Russia, which has not finished out of the top three since 1948, has 34 medals, two back of Britain. But the Russians have only three golds, one of the major disappointments of the Games.They're really counting on Yelena Isinbayeva to win a third straight gold medal in women's pole vault.  

Most of the U.S. writers are downstairs in the press center. I like it up here in the stadium, outside with the crowd and the wind and the great sound system. This is awesome. I never lose fact of how lucky I am to do this. Women's 400-meter hurdles heats coming up.

Jenn Clears It

LONDON -- Fredonia's Jenn Suhr just cleared 4.55 meters with ease, making her one of six women to clear that height. Yelena Isinbayeva also cleared 4.55. So it appears the rivals have avoided any qualifying disasters and will be in Monday's final.

After making the bar, Suhr walked across the running track on the far end of the stadium, presumably to speak with her husband and coach, Rick Suhr.Coaches are not allowed to be in the athletes' area during the event.

American Becky Holliday has cleared 4.50 and is still alive for one of the 12 spots in the final. Holly Bleasdale, the 20-year-old rising star from Great Britain, has also made 4.50. Lacy Janson, the third U.S. vautler, went out at 4.50.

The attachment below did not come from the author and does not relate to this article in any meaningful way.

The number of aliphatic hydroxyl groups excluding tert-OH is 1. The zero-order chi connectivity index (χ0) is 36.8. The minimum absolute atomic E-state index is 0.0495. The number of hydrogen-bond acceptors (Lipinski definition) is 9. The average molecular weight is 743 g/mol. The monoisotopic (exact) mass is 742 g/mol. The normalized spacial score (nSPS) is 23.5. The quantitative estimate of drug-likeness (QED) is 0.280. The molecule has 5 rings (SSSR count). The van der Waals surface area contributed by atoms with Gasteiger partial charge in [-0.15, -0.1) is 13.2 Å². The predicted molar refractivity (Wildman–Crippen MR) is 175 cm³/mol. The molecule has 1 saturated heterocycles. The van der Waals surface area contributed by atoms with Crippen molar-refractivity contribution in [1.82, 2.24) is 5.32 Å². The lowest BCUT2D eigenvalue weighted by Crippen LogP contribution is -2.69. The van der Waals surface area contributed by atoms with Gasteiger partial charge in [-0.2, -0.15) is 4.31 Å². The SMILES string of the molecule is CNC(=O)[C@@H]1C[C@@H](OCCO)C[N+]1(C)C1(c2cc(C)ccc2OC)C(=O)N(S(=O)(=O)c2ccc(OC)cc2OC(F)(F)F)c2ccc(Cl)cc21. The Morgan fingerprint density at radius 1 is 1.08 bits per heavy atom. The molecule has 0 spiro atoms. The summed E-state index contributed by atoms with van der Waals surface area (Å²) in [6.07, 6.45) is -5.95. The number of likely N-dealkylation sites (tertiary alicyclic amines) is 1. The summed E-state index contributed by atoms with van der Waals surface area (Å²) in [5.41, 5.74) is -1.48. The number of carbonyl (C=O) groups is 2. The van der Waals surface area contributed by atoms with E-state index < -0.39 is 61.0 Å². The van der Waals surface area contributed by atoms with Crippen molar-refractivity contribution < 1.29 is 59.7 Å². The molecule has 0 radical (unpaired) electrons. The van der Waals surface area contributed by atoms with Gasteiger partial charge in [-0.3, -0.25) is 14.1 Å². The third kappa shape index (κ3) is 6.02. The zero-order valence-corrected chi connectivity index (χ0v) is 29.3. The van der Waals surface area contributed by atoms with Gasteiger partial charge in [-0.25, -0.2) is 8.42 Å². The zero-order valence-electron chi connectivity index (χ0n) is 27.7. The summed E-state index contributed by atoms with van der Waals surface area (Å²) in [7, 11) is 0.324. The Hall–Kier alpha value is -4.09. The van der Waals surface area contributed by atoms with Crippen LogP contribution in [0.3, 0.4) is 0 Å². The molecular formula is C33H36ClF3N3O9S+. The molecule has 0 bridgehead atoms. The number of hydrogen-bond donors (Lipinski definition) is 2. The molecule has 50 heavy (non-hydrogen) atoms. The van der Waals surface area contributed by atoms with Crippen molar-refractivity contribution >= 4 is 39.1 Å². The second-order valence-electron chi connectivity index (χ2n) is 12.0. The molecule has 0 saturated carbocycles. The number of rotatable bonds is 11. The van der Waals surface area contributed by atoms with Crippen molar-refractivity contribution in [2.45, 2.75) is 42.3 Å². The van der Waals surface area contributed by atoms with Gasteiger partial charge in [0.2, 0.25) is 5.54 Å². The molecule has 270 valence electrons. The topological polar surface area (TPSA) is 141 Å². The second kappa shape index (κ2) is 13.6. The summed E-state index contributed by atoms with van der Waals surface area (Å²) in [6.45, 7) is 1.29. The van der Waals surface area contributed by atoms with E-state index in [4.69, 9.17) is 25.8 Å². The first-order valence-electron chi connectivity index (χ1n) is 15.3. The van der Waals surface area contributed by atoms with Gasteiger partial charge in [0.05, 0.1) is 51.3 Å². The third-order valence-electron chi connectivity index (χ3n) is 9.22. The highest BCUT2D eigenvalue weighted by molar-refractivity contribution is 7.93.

Bolt Heat

LONDON -- Usain Bolt, the defending Olympic gold medalist and world record-holder, just qualified for the next round in the 100-meter dash with a time of 10.09. Bolt eased to the finish line, giving only as much effort as was necessary to win the race.

Earlier, American Justin Gatlin had run a 9.97 in his qualifying heat -- the fastest 100-meter heat in the history of the Games.

Waiting on Jenn

LONDON -- Still waiting for Jenn Suhr to make her first attempt in the women's pole vault qualifying at the Olympic Stadium. It's closing in on 1 p.m. here and 12 women have made 4.50 meters. A dozen women qualify. The bar is now at 4.55. Her rival, Yelena Isinbayeva of Russia, made 4.50 meters on her first attempt. Jenn will likely start at 4.55, knowing that's sure to qualify.

 

Pistorius Makes The Semis, and History

LONDON -- Oscar Pistorius, the double amputee from South Africa, qualified for the semifinals of the men's 400 meters this morning, finishing second in his heat with a season's best time of 45.44. Pistorius made history by becoming the first amputee to compete in the Paralympic and Olympic Games.

Pistorius, 25, runs on carbon fiber blades. The man called "Blade Runner" was born without fibula and, had double amputation at 11 months. He will compete in the 400m semifinals tomorrow. 

I caught up with him in the "mixed zone" afterwards, along with about 75 other journalists. Pistorius arrived about 40 minutes after his race, because he had so many other interview responsibilities.